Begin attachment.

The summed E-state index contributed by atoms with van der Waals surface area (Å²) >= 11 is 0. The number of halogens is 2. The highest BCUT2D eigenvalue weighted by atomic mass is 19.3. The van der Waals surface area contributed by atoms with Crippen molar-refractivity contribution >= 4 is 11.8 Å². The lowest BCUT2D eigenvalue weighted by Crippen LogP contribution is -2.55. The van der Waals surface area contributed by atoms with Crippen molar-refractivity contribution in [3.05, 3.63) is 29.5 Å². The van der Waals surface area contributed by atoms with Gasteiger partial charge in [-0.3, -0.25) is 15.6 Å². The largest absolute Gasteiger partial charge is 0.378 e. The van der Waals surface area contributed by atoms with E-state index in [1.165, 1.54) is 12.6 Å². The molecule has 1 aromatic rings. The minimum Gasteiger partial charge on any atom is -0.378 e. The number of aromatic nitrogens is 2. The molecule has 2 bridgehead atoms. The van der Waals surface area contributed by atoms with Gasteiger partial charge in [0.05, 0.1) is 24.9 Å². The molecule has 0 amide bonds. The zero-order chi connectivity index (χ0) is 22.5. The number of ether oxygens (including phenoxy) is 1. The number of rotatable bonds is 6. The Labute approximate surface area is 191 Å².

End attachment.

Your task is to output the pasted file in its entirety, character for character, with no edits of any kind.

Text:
The summed E-state index contributed by atoms with van der Waals surface area (Å²) >= 11 is 0. The number of halogens is 2. The highest BCUT2D eigenvalue weighted by atomic mass is 19.3. The van der Waals surface area contributed by atoms with Crippen molar-refractivity contribution >= 4 is 11.8 Å². The lowest BCUT2D eigenvalue weighted by Crippen LogP contribution is -2.55. The van der Waals surface area contributed by atoms with Crippen molar-refractivity contribution in [3.05, 3.63) is 29.5 Å². The van der Waals surface area contributed by atoms with Gasteiger partial charge in [-0.3, -0.25) is 15.6 Å². The largest absolute Gasteiger partial charge is 0.378 e. The van der Waals surface area contributed by atoms with E-state index in [1.165, 1.54) is 12.6 Å². The molecule has 1 aromatic rings. The minimum Gasteiger partial charge on any atom is -0.378 e. The number of aromatic nitrogens is 2. The molecule has 2 bridgehead atoms. The van der Waals surface area contributed by atoms with Gasteiger partial charge in [0.05, 0.1) is 24.9 Å². The molecule has 0 amide bonds. The zero-order chi connectivity index (χ0) is 22.5. The number of ether oxygens (including phenoxy) is 1. The number of rotatable bonds is 6. The Labute approximate surface area is 191 Å².